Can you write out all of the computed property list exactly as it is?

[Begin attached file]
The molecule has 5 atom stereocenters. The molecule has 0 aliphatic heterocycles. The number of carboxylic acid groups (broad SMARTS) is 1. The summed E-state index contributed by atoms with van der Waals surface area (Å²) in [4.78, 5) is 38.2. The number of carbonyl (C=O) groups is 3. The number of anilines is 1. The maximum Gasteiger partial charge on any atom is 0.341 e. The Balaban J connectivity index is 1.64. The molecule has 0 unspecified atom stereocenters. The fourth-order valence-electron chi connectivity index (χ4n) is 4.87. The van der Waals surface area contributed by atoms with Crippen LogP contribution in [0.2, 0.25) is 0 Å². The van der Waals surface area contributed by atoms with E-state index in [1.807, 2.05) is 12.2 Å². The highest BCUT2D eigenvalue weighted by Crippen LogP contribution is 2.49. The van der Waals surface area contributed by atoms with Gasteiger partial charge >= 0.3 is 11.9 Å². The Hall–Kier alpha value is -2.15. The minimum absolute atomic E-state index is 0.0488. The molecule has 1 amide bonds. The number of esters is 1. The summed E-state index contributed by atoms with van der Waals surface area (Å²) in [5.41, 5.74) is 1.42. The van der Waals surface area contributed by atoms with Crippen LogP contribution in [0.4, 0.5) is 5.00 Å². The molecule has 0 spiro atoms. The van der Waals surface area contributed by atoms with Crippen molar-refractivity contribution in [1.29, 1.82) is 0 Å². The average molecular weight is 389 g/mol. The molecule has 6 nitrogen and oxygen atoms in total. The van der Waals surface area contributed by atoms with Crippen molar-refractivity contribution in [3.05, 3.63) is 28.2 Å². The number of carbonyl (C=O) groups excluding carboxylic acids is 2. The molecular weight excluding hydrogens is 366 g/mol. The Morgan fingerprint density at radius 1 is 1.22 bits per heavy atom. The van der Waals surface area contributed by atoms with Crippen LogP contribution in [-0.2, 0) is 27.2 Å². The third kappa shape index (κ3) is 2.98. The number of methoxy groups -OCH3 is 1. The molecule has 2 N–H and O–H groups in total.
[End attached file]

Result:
The molecule has 5 atom stereocenters. The molecule has 0 aliphatic heterocycles. The number of carboxylic acid groups (broad SMARTS) is 1. The summed E-state index contributed by atoms with van der Waals surface area (Å²) in [4.78, 5) is 38.2. The number of carbonyl (C=O) groups is 3. The number of anilines is 1. The maximum Gasteiger partial charge on any atom is 0.341 e. The Balaban J connectivity index is 1.64. The molecule has 0 unspecified atom stereocenters. The fourth-order valence-electron chi connectivity index (χ4n) is 4.87. The van der Waals surface area contributed by atoms with Crippen LogP contribution in [0.2, 0.25) is 0 Å². The van der Waals surface area contributed by atoms with E-state index in [1.807, 2.05) is 12.2 Å². The highest BCUT2D eigenvalue weighted by Crippen LogP contribution is 2.49. The van der Waals surface area contributed by atoms with Gasteiger partial charge >= 0.3 is 11.9 Å². The Hall–Kier alpha value is -2.15. The minimum absolute atomic E-state index is 0.0488. The molecule has 1 amide bonds. The number of esters is 1. The summed E-state index contributed by atoms with van der Waals surface area (Å²) in [5.41, 5.74) is 1.42. The van der Waals surface area contributed by atoms with Crippen LogP contribution in [0.4, 0.5) is 5.00 Å². The molecule has 0 spiro atoms. The van der Waals surface area contributed by atoms with Crippen molar-refractivity contribution in [1.29, 1.82) is 0 Å². The average molecular weight is 389 g/mol. The molecule has 6 nitrogen and oxygen atoms in total. The van der Waals surface area contributed by atoms with Crippen molar-refractivity contribution in [3.05, 3.63) is 28.2 Å². The number of carbonyl (C=O) groups excluding carboxylic acids is 2. The molecular weight excluding hydrogens is 366 g/mol. The Morgan fingerprint density at radius 1 is 1.22 bits per heavy atom. The van der Waals surface area contributed by atoms with Crippen LogP contribution in [-0.2, 0) is 27.2 Å². The third kappa shape index (κ3) is 2.98. The number of methoxy groups -OCH3 is 1. The molecule has 2 N–H and O–H groups in total.